In a press release announcing a book by Richard Toye on Churchill and Lloyd George, Cambridge University Press put its main emphasis on the discovery of a previously unknown article written by Winston Churchill in 1937, containing considerable anti-Semitic imagery.
In fact, not one word of this article was written by Churchill. Nor did the article ever appear in print, either under his name or that of any other. The article was written in its entirety by a British journalist, Adam Marshall Diston.
Churchill, who was then writing on average an article a week, paid Diston, a journalist and would-be Labour party parliamentary candidate, to draft these articles. Some of Diston’s drafts were amended by Churchill and published with his amendments; a few were published unamended.
The article in question, however, was never published. This was fortunate, as it was twice offered for publication. On the third occasion it was offered, in 1940, Churchill noted, ‘I have forgotten all about it’, and would not permit publication. Someone else’s opinions, in an unpublished article, which never appeared in print under Churchill’s name, cannot be laid at Churchill’s door.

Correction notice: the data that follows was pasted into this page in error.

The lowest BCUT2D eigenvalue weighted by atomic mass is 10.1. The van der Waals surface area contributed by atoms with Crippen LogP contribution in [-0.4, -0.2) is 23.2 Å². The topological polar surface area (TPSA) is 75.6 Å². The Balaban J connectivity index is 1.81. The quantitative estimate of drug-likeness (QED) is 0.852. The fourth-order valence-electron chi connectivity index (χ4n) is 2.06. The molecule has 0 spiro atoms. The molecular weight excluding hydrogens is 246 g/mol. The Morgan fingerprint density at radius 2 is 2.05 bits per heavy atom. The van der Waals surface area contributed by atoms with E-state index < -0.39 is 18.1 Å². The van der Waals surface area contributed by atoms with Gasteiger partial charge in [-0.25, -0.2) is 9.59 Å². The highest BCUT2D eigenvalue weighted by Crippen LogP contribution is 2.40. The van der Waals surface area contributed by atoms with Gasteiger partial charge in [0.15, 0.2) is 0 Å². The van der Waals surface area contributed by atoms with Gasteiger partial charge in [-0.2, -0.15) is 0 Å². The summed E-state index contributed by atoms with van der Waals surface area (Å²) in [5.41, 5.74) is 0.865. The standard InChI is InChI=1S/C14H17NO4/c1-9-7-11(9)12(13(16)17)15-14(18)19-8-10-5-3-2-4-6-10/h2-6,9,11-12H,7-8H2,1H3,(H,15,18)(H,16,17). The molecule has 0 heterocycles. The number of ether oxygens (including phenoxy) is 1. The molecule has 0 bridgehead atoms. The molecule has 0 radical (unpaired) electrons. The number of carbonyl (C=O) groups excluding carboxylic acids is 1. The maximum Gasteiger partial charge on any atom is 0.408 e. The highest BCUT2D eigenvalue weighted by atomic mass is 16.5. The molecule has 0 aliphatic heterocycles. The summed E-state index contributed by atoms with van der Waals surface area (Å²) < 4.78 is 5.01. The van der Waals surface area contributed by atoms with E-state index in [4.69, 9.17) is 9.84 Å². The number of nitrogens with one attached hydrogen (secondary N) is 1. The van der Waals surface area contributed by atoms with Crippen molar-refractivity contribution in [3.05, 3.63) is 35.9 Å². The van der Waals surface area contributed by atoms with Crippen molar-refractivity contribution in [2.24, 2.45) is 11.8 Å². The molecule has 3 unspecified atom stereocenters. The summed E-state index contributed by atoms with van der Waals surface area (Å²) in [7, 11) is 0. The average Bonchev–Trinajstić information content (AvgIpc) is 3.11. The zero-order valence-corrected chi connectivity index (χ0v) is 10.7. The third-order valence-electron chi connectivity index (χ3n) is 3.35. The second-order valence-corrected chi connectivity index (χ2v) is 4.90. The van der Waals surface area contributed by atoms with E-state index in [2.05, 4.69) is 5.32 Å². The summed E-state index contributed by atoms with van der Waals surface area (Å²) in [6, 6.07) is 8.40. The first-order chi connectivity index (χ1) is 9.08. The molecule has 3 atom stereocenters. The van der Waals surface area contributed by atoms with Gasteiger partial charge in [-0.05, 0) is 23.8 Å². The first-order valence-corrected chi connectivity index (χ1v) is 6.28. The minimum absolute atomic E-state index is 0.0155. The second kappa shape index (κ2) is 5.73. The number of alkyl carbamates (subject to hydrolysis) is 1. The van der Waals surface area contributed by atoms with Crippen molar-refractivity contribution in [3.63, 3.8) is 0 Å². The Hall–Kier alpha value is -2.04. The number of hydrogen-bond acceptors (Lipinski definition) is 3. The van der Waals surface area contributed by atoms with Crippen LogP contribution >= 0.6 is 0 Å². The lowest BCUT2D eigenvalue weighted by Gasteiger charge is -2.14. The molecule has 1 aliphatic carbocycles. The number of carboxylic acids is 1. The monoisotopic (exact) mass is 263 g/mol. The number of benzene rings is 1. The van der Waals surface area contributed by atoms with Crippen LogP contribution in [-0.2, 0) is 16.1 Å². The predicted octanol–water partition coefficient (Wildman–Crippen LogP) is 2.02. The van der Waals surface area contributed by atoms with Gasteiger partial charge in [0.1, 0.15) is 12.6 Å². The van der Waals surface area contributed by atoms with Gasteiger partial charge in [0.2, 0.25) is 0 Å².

Twenty-five years ago I published Churchill’s written instructions to Diston on what this article should cover: ‘Obviously there are four things. The first is to be a good citizen of the country to which he belongs. The second is to avoid too exclusive an association in ordinary matters of business and daily life, and to mingle as much as possible with non-Jews everywhere, apart from race and religion. The third is to keep the Jewish movement free from Communism. The fourth is a perfectly legitimate use by the Jews of their influence throughout the world to bring pressure, economic and financial, to bear upon the Governments which persecute them.’
Churchill had always urged the Jews to be good citizens, while retaining their faith and culture. His advice to his Manchester Jewish constituents in 1907 was: ‘Be good Jews.’ He explained that he did not believe a Jew could be ‘a good Englishman unless he is a good Jew’. A year later, at the first public meeting he attended with his wife Clementine, a few weeks after their marriage, he told those gathered to open a new wing of the Manchester Jewish Hospital that he was ‘very glad to have the experience of watching the life and work of the Jewish community in England; there was a high sense of the corporate responsibility in the community; there was a great sense of duty as fostered on every possible occasion by their leaders’.